Friday, July 20, 2012

Just say no

We teach our children to "Just say NO".  I want my girls to know how to do that.  I want them to say no to drugs and drinking and driving.  I want them to say no to banding with the mean girls in their cruelty to single someone out.  I want them to say no to the boy who puts too many moves on too fast (Lord, help me now!).  They need to learn to say "No!" 

Because if they don't learn how to say no now, when will they learn?  How many women do you know that have a problem saying "No"?  Go ahead, raise your hand if you are guilty.  How many of us are over-schedule, over-committed, over-run, and overwhelmed?  If you say that you aren't you are very lucky.  And please call me and tell me your secret!  It seems to be primarily an issue with women.  As I discussed with my husband when and where he had to take the kids for their sports he stated "I don't want my life be overrun with their activities."  When was the last time that you heard a mom say something like that?  And yes, I know that we've said it, but when have you seen true action on it?

 I think that when we are moms often times our overcommitment is "for our kids".  Their sports, school, PTO, lessons,  healthy (and fun!) meals... things that will "better" them.  And how can we say "no" to that?  But is it always worth it if we are tired and run down all of the time?  If we are exhausted and short-tempered and prone to having a shorter fuse with them?  Is it worth it if our children are lead by our example and grow up to become parents who forget who they are and what they want because all of their energy goes into their children and home?

Sierra has a crazy week last week.  She had girl scout camp from 8-4pm, swim lessons in the evening, a swim meet Wednesday night that had her out until 10pm, and girl scout camp sleepover Thursday.  Her cousins were in town visiting so she spent the night with them at her grandparents Friday and then a pool party/slumber party for a friend's birthday on Saturday.  There was another pool/birthday party that our family went to Sunday and then a fundraiser for our friend that evening where we were out until 9:30pm.  We came home from that last event to pack her bags since she was getting up at 5am to go to sleepover girl scout camp for 5 days.  I don't know that I could have made it through all of that but she did with enthusiasm for the most part.  On Friday night when we were at her grandparents she said that really wanted to sleep in her own bed and could she go home.  And that is where I dropped the ball.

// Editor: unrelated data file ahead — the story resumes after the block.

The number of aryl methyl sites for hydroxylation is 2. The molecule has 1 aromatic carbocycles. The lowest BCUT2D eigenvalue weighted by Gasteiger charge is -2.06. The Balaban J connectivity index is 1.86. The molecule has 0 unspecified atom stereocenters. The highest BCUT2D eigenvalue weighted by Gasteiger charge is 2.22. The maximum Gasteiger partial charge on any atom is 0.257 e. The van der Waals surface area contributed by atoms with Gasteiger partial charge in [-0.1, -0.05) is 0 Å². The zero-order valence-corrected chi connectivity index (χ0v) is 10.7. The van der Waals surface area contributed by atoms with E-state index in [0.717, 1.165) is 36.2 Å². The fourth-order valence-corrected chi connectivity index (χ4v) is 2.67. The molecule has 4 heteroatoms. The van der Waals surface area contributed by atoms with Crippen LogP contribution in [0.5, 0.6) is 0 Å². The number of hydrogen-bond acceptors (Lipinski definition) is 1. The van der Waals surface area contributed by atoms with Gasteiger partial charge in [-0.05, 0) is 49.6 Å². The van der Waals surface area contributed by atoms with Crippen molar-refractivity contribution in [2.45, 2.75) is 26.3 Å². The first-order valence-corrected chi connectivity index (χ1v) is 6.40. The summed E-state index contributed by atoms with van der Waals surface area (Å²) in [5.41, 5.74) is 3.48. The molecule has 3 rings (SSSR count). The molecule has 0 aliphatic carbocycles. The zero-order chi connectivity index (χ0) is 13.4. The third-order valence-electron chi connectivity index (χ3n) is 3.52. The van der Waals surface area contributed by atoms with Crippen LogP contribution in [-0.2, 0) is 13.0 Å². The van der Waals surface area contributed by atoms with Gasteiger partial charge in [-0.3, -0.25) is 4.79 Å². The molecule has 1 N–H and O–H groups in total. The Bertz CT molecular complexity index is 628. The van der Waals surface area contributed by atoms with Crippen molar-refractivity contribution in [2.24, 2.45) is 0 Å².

I felt that it was important for her to spend time with her cousins.  She only sees some of them once a year (if that).  This was a chance for her to spend the whole night hanging with all of them and "I" felt she needed to do that.  And, yes, I still feel it's important, but I should have taken into account her week and the chaos of it and respected her choice to be able to say "No, I don't want to do that right now".  Yet, I pushed for her to stay, and she did without complaint, and I showed her that no matter how insane your life is feeling you should still push yourself to do more.  NOT the lesson I want her to learn.  So after a little help seeing the light in this situation (here goes... "Brad, you were right!) Sierra and I sat down for a really good talk.  I told her that I should have listened and that she has the right (within a few limits) to say that she is feel overwhelmed and just needs a break.  I also told her that this is something that I hope she carries into adulthood.  I think she "got it" as much as a 9-year-old can get that concept.  And hopefully next time I won't drop the ball on it!

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